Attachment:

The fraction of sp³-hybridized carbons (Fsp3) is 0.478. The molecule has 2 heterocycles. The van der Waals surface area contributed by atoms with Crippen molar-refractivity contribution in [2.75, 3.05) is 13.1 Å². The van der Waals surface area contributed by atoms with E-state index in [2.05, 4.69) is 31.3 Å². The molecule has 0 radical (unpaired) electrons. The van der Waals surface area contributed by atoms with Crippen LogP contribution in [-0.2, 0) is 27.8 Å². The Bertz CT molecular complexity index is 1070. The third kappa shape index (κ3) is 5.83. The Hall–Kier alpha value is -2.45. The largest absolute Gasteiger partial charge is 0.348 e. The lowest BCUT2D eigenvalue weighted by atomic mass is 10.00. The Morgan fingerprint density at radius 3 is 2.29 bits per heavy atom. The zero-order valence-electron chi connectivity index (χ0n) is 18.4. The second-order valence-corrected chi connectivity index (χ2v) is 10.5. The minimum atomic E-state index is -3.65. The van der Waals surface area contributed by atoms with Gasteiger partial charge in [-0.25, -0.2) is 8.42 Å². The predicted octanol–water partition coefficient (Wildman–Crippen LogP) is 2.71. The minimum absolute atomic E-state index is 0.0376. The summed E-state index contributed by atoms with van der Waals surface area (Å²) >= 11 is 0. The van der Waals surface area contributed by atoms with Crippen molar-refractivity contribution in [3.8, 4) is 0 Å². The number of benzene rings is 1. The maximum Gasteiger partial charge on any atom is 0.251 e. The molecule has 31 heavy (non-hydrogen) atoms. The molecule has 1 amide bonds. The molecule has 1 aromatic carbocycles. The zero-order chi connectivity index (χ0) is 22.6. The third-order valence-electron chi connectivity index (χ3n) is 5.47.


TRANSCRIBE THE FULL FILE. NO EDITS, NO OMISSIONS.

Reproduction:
The fraction of sp³-hybridized carbons (Fsp3) is 0.478. The molecule has 2 heterocycles. The van der Waals surface area contributed by atoms with Crippen molar-refractivity contribution in [2.75, 3.05) is 13.1 Å². The van der Waals surface area contributed by atoms with E-state index in [2.05, 4.69) is 31.3 Å². The molecule has 0 radical (unpaired) electrons. The van der Waals surface area contributed by atoms with Crippen LogP contribution in [-0.2, 0) is 27.8 Å². The Bertz CT molecular complexity index is 1070. The third kappa shape index (κ3) is 5.83. The Hall–Kier alpha value is -2.45. The largest absolute Gasteiger partial charge is 0.348 e. The lowest BCUT2D eigenvalue weighted by atomic mass is 10.00. The Morgan fingerprint density at radius 3 is 2.29 bits per heavy atom. The zero-order valence-electron chi connectivity index (χ0n) is 18.4. The second-order valence-corrected chi connectivity index (χ2v) is 10.5. The minimum atomic E-state index is -3.65. The van der Waals surface area contributed by atoms with Gasteiger partial charge in [-0.25, -0.2) is 8.42 Å². The predicted octanol–water partition coefficient (Wildman–Crippen LogP) is 2.71. The minimum absolute atomic E-state index is 0.0376. The summed E-state index contributed by atoms with van der Waals surface area (Å²) >= 11 is 0. The van der Waals surface area contributed by atoms with Crippen molar-refractivity contribution in [3.8, 4) is 0 Å². The number of benzene rings is 1. The maximum Gasteiger partial charge on any atom is 0.251 e. The molecule has 31 heavy (non-hydrogen) atoms. The molecule has 1 amide bonds. The molecule has 1 aromatic carbocycles. The zero-order chi connectivity index (χ0) is 22.6. The third-order valence-electron chi connectivity index (χ3n) is 5.47.